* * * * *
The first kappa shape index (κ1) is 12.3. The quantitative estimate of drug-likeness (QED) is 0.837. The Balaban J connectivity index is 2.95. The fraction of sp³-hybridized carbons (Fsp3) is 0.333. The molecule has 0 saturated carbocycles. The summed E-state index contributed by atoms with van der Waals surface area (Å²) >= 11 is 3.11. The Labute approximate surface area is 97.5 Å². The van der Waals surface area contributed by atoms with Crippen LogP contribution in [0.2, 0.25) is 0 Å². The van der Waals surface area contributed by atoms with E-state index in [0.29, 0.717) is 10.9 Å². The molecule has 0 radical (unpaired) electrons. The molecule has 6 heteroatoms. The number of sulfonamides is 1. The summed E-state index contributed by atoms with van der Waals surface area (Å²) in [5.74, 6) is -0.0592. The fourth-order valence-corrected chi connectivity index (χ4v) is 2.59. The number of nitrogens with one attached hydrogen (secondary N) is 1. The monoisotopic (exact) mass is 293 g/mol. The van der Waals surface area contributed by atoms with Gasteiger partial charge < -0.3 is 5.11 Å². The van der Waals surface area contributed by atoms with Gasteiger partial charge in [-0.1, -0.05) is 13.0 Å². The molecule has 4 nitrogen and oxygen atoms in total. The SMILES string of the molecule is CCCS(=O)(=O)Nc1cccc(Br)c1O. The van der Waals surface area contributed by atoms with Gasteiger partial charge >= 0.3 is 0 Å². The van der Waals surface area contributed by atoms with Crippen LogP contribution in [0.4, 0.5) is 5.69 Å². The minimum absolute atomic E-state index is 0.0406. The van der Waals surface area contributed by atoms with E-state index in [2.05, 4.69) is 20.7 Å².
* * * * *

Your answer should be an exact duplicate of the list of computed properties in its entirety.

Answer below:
The first kappa shape index (κ1) is 12.3. The quantitative estimate of drug-likeness (QED) is 0.837. The Balaban J connectivity index is 2.95. The fraction of sp³-hybridized carbons (Fsp3) is 0.333. The molecule has 0 saturated carbocycles. The summed E-state index contributed by atoms with van der Waals surface area (Å²) >= 11 is 3.11. The Labute approximate surface area is 97.5 Å². The van der Waals surface area contributed by atoms with Crippen LogP contribution in [0.2, 0.25) is 0 Å². The van der Waals surface area contributed by atoms with E-state index in [0.29, 0.717) is 10.9 Å². The molecule has 0 radical (unpaired) electrons. The molecule has 6 heteroatoms. The number of sulfonamides is 1. The summed E-state index contributed by atoms with van der Waals surface area (Å²) in [5.74, 6) is -0.0592. The fourth-order valence-corrected chi connectivity index (χ4v) is 2.59. The number of nitrogens with one attached hydrogen (secondary N) is 1. The monoisotopic (exact) mass is 293 g/mol. The van der Waals surface area contributed by atoms with Gasteiger partial charge < -0.3 is 5.11 Å². The van der Waals surface area contributed by atoms with Gasteiger partial charge in [-0.1, -0.05) is 13.0 Å². The molecule has 4 nitrogen and oxygen atoms in total. The SMILES string of the molecule is CCCS(=O)(=O)Nc1cccc(Br)c1O. The van der Waals surface area contributed by atoms with Gasteiger partial charge >= 0.3 is 0 Å². The van der Waals surface area contributed by atoms with Crippen LogP contribution in [0.4, 0.5) is 5.69 Å². The minimum absolute atomic E-state index is 0.0406. The van der Waals surface area contributed by atoms with E-state index in [2.05, 4.69) is 20.7 Å².